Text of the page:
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Ford urges Ontarians not to light campfires as crews battle wildfires in 'full force'

Ontario Premier Doug Ford attends the official opening of Kensington Health's expanded hospice facility in Toronto, on Tuesday, May 23, 2023. Ontario Premier Doug Ford is urging everyone in the province to refrain from lighting campfires, as 52 wildfires burn across the province and smoke from fires in Quebec degrades air quality. THE CANADIAN PRESS/Chris Young

TORONTO — Ontario Premier Doug Ford urged everyone in the province Wednesday to refrain from lighting campfires, as 54 wildfires burned across the province and smoke from fires in Quebec degraded air quality.

Half of the fires are started by lightning strikes and the other half are caused by human activity such as not properly extinguishing campfires, Ford said in the legislature.

"I'm asking every Ontarian: please do not light any campfires," Ford said. "We're out there, all the firefighters are out there I should say, fighting against these wildfires ... we will throw every resource we can to make sure we put these fires out."

Ford was responding in question period to NDP Leader Marit Stiles, who said climate change is making the fire season worse.

"I asked the premier today to just simply go on record and acknowledge that ... climate change is real, that the fires that we're seeing across this province – especially on a day like today, which is Clean Air Day, ironically – that this is linked to climate change," she said after question period.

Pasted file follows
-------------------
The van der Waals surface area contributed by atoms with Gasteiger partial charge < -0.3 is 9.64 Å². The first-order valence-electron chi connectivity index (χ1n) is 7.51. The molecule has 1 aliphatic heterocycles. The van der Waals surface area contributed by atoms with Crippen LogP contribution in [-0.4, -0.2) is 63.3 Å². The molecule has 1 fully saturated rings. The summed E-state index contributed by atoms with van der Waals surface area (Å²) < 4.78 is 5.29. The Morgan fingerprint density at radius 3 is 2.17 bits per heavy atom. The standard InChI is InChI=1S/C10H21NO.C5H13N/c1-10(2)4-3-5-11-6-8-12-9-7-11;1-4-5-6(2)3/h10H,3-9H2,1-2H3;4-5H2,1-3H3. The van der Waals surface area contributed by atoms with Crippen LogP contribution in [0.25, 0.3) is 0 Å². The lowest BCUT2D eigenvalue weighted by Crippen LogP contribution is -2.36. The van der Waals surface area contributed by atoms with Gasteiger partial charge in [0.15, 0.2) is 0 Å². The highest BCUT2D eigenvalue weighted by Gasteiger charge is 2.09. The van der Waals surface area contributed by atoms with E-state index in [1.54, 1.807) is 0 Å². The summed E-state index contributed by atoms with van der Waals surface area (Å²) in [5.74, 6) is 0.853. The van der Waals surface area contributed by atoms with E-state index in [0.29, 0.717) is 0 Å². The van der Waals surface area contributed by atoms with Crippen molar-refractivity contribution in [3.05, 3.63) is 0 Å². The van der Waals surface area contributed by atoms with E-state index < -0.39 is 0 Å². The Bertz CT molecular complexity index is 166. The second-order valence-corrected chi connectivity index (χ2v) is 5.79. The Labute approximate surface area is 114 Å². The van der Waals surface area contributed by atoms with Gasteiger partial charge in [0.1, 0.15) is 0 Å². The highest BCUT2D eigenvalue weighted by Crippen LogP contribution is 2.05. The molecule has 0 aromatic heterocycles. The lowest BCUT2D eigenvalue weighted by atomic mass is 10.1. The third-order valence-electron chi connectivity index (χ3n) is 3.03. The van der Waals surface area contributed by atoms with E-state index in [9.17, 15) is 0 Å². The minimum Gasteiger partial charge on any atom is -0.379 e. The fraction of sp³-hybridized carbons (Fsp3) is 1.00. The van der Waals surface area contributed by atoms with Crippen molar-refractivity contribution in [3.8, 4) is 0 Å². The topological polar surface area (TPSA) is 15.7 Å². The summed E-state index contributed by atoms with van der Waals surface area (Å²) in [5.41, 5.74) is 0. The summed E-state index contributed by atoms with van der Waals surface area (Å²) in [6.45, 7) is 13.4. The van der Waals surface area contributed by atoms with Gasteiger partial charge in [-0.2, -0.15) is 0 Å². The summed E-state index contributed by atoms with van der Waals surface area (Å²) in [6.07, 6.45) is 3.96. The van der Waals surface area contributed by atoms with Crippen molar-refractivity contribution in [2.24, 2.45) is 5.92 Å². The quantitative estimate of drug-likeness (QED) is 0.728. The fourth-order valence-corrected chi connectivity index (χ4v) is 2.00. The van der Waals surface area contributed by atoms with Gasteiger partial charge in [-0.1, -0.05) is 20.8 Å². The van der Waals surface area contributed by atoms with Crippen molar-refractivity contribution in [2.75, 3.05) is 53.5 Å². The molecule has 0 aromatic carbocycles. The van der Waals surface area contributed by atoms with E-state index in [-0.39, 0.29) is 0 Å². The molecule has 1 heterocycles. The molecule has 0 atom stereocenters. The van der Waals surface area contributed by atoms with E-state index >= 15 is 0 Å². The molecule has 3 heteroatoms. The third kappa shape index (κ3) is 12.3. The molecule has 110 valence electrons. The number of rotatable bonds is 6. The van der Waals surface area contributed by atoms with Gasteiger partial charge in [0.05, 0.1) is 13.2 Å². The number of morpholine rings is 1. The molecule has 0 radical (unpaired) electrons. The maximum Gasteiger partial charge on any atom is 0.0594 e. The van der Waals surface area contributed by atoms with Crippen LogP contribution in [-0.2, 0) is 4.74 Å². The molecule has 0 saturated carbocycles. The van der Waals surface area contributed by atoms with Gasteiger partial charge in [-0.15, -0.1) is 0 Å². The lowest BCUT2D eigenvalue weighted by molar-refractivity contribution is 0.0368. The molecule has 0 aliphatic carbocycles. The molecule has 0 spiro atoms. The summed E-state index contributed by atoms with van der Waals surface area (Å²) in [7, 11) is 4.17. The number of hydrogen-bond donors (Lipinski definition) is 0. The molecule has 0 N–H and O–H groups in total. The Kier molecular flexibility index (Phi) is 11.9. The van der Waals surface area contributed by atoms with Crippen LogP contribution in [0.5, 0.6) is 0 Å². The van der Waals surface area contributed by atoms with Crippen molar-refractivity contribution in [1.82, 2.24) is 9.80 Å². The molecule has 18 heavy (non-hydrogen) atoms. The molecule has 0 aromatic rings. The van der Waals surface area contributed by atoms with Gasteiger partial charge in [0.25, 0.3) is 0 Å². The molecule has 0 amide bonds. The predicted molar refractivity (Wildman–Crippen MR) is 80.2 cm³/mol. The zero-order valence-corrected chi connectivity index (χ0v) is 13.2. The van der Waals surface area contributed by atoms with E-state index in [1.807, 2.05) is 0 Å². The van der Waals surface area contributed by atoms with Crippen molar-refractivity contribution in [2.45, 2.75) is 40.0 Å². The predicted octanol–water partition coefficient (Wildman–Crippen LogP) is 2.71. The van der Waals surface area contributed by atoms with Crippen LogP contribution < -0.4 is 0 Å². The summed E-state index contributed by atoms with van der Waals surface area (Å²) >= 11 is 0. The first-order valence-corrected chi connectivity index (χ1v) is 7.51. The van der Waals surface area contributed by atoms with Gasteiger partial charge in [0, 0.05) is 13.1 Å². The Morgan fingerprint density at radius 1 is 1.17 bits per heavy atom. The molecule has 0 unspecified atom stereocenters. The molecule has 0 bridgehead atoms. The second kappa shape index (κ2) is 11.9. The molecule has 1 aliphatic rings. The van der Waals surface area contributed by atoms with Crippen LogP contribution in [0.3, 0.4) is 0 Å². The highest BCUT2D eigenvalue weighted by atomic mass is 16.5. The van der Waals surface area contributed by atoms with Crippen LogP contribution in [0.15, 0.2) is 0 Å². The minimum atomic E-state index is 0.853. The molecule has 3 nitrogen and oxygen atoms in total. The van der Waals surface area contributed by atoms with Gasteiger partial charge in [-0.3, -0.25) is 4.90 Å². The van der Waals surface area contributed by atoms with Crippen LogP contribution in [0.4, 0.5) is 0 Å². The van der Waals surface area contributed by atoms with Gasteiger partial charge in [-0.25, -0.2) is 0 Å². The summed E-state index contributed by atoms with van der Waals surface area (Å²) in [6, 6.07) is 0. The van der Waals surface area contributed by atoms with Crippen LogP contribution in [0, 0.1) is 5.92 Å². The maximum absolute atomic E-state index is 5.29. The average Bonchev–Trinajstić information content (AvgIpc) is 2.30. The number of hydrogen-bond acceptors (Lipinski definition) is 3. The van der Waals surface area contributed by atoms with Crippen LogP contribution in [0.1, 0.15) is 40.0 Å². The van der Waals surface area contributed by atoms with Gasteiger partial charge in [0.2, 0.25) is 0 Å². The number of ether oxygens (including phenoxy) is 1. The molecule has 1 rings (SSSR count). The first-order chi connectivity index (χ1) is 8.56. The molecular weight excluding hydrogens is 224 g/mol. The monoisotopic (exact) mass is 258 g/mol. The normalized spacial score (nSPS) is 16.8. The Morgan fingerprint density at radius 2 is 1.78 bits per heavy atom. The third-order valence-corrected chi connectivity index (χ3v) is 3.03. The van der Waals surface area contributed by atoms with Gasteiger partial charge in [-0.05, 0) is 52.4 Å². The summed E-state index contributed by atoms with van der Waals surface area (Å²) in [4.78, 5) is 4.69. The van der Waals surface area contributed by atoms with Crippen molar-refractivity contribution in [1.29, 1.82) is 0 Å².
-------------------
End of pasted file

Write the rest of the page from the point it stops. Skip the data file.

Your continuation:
"I want the government to do that because I want the premier to acknowledge that they have a responsibility in how we're going to mitigate climate change."

Ford said he was "in shock" that Stiles would politicize the wildfires, and noted they occur every year.

Much of the province is under a fire ban, though not all of it, and Ford said his message extended across Ontario. 

Opposition leaders said there should be a full fire ban across Ontario, but Minister of Natural Resources and Forestry Graydon Smith said the province implements fire bans on Crown land, and municipalities can assess their own situations.

"Throughout most of eastern, central, northeast and northwest Ontario, there is a fire restriction and ban in place," he said.

"But I think the message to everybody is clear that this is a very delicate situation, people need to take a level of personal responsibility, the rules apply to them, they need to make sure that we're following them to ensure that we do not have any unintentionally set, man-made fires." 

Ontario has 142 fire ranger crews and a fleet of 28 aircraft to fight fires, including nine heavy water bombers, and crews are responding in full force to manage the fires, Ford said. Four water bombers from Minnesota are assisting right now, Smith said.

The Ministry of Natural Resources and Forestry said there are 54 active fires, including 29 not under control. As of Wednesday morning, 13 new fires had been discovered and fire rangers extinguished six fires on Tuesday.

Environment Canada shows a moderate, high or very high air quality risk across most of the province, with values especially high in eastern Ontario. Officials have said that a lot of the smoke seen in Ontario comes from wildfires in Quebec.

This report by The Canadian Press was first published June 7, 2023.

Allison Jones, The Canadian Press

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